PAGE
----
“Stop that, you’re stinking up the neighborhood!” Dad admonished as I goosed the flathead V-8.
In addition to the powerful odor of unburned gasoline and blue smoke from scorched rings, the 1951 Mercury’s mufflers produced sonic booms that irritated parents’ and neighbors’ eardrums.
I hate to admit it, but several cars I owned—starting with the Mercury—had smelly, loud exhausts.
I loved the noise and smells, of course. But I disliked getting only 100 miles to a quart of oil, which forced me to store cans of cheap oil in the trunk. Something had to be done. So I drove to the neighborhood Texaco station and asked for advice.
“It’s your rings, they’re worn,” a mechanic said.
“How much is a ring job?” I asked with trepidation. When he told me $200, which was a lot more than I paid for the car, I asked if there was a cheaper solution. Taking me into the office, he pulled a bottle off a shelf.
“Here, pour this into your crankcase,” he said. “It will solve the problem.”
That bottle of Motor Medic, which looked and poured like molasses, did exactly what he promised. Now the Mercury got 200 miles to the quart of oil. But at $2 per bottle, my teen brain realized it was cheaper to buy 10-cent quarts of oil than to “medicate” the flathead V-8.
Manufacturers build better engines today. Pistons, rings, valves and other components are assembled with more precise tolerances. Combine this with modern fuel injection systems managed by computers and the result is cleaner engines and better air quality.
It wasn’t that way as I grew up in the early 1950s. Cars were primitive by comparison and windows and vents were open most of the time. The stink of New Jersey’s Route 22, a dangerous cement ribbon linking the Holland Tunnel under the Hudson River with the Phillipsburg Bridge over the Delaware River, was indelibly embedded in my brain.
The smell got worse near Bayonne and the Meadowlands, where odors from swamps and pig farms joined with those from diesel trucks and pre-smog-controlled cars. My friends and I had contests to see who could hold his breath the longest to avoid inhaling fetid air.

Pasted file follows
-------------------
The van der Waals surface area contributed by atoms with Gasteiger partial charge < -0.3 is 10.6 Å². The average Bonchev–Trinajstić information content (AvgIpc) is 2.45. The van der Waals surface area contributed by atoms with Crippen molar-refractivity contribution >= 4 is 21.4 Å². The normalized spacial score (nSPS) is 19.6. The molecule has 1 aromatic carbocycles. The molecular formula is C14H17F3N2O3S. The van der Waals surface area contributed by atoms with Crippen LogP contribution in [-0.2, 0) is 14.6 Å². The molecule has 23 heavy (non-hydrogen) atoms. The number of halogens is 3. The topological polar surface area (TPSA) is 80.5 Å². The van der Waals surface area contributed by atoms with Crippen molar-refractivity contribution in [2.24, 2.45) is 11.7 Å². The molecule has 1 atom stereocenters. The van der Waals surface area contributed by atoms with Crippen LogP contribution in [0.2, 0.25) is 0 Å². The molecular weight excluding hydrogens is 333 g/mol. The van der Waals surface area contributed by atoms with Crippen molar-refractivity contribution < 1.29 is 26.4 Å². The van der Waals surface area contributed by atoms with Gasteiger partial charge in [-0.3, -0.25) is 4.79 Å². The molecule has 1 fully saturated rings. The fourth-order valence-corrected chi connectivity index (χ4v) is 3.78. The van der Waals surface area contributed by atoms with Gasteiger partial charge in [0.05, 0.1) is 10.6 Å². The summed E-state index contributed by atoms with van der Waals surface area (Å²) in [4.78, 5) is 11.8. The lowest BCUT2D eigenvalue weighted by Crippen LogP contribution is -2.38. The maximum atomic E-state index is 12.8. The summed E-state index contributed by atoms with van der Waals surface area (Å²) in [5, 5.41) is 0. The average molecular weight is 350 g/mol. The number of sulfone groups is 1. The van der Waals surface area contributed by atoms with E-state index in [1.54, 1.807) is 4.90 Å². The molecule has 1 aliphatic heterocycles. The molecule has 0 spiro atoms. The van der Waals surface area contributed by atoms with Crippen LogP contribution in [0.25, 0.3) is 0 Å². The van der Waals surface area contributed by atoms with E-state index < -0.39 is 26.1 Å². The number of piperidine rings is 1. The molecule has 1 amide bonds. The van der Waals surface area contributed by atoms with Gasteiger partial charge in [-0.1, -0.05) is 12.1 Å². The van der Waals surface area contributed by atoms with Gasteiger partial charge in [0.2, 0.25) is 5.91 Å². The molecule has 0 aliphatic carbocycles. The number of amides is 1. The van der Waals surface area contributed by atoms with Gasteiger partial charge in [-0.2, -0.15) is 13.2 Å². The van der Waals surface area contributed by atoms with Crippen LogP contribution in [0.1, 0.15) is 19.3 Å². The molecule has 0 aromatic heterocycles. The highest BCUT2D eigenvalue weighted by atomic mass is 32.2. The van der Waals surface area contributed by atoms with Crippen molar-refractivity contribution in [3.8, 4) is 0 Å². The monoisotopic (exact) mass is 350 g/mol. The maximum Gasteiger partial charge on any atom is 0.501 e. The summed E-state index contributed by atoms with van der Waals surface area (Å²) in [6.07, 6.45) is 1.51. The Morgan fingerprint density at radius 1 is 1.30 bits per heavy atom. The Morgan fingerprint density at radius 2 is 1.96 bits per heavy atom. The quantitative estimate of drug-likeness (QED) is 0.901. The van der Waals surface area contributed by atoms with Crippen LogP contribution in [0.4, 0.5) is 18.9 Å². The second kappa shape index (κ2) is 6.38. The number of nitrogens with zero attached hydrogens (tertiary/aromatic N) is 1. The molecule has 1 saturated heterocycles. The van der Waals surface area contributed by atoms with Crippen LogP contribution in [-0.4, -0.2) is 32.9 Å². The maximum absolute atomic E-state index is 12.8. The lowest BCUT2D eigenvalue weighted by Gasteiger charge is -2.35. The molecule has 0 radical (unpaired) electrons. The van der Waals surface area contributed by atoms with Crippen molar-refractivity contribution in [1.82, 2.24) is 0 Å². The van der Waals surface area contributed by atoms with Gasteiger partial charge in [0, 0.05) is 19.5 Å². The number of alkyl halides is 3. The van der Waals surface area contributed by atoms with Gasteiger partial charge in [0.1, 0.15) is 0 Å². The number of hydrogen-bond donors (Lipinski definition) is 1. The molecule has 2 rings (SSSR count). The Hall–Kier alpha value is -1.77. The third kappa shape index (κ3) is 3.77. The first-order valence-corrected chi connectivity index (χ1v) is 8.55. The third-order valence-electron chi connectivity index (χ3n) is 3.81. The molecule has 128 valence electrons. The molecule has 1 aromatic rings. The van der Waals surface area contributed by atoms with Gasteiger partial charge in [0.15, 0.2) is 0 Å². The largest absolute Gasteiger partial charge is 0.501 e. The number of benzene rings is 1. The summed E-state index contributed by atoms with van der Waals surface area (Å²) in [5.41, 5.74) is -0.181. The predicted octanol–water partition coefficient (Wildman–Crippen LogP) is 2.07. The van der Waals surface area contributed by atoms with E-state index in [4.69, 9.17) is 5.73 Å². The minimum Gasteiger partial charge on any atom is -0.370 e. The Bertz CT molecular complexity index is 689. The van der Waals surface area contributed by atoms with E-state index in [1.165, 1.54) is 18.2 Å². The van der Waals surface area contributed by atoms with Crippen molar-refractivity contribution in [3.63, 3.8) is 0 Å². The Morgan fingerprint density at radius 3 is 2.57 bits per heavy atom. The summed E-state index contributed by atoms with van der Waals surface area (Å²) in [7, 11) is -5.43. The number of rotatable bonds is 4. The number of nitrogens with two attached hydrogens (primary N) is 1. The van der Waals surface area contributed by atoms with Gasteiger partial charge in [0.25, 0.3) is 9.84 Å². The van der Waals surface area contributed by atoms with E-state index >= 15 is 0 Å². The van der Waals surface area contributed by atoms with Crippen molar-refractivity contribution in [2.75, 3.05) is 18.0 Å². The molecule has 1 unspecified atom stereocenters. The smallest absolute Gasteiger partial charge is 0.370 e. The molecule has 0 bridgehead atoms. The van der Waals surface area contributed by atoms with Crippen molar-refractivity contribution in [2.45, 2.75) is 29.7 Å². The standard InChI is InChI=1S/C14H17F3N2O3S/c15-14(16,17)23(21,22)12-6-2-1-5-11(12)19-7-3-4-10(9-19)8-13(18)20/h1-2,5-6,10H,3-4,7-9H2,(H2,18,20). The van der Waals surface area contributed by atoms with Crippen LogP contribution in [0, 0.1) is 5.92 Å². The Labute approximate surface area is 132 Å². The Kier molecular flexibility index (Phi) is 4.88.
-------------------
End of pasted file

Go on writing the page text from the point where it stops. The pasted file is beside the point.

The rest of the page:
Dad was a Pennzoil man
“This is the best oil, Jim,” Dad told me as he poured a quart of Pennzoil into his Chevrolet’s crankcase. For some reason, he believed the finest oil came from deep under Pennsylvania farmlands. Its gold color and sweet smell made a lasting impression. Looking back, I admire him for religiously changing the oil every 1,500 miles and checking its level weekly.
Dad introduced me to engine additives when, once yearly, he threw in a quart of Rislone. He may have been impressed that Admiral Richard Byrd used it in his plane during the first South Pole expedition in 1928. Its strong odor—I thought it smelled like kerosene—got the “sludge out” and “sealed the rings.” What was “sludge,” I wondered? And were engine “rings” like those worn on fingers? These questions would be answered in time.
The Motor Medic experience encouraged me to experiment with additives designed to fix every car problem known to man. Like a kid in a candy shop, I studied claims made on cans and bottles lining service station walls. The Mercury was a great “guinea pig” for testing whether they worked. The car needed so many “fixes.” Everything leaked or dripped including radiator, crankcase, water pump, carburetor, transmission, differential, and tailpipes, to name a few.
I didn’t understand at the time, but Motor Medic increased the oil’s viscosity. By making it thicker, oil had a tougher time squeezing past old valves and worn piston rings. The downside, however, was hard starting and clattering valves during winter months. Lesson learned: only “medicate” during hot months.
The Mercury’s radiator died from a thousand leaks. Most resulted from loose caps that couldn’t hold pressure. The remaining leaks were the product of a rusted-out core and worn hoses. I dropped stop-leak “pellets” into the radiator but they only made matters worse by further blocking clogged water channels.
Hose rubber glue and heavy-duty tape didn’t work well on tiny holes, which occasionally popped open and sprayed antifreeze in all directions. On one occasion, a thorough soaking ruined the generator. The reconditioned radiator I purchased and installed lasted three months. It, too, leaked like a sieve.
The nailhead that clattered
My 1955 Buick’s “nailhead” V-8 was the smoothest engine in any car I owned. But a valve lifter clattered annoyingly on start up. The tick-tick-tick drove me crazy. The noise went away after a few minutes, but it worried me and I looked for a solution. Dad’s Rislone helped, but the clatter persisted.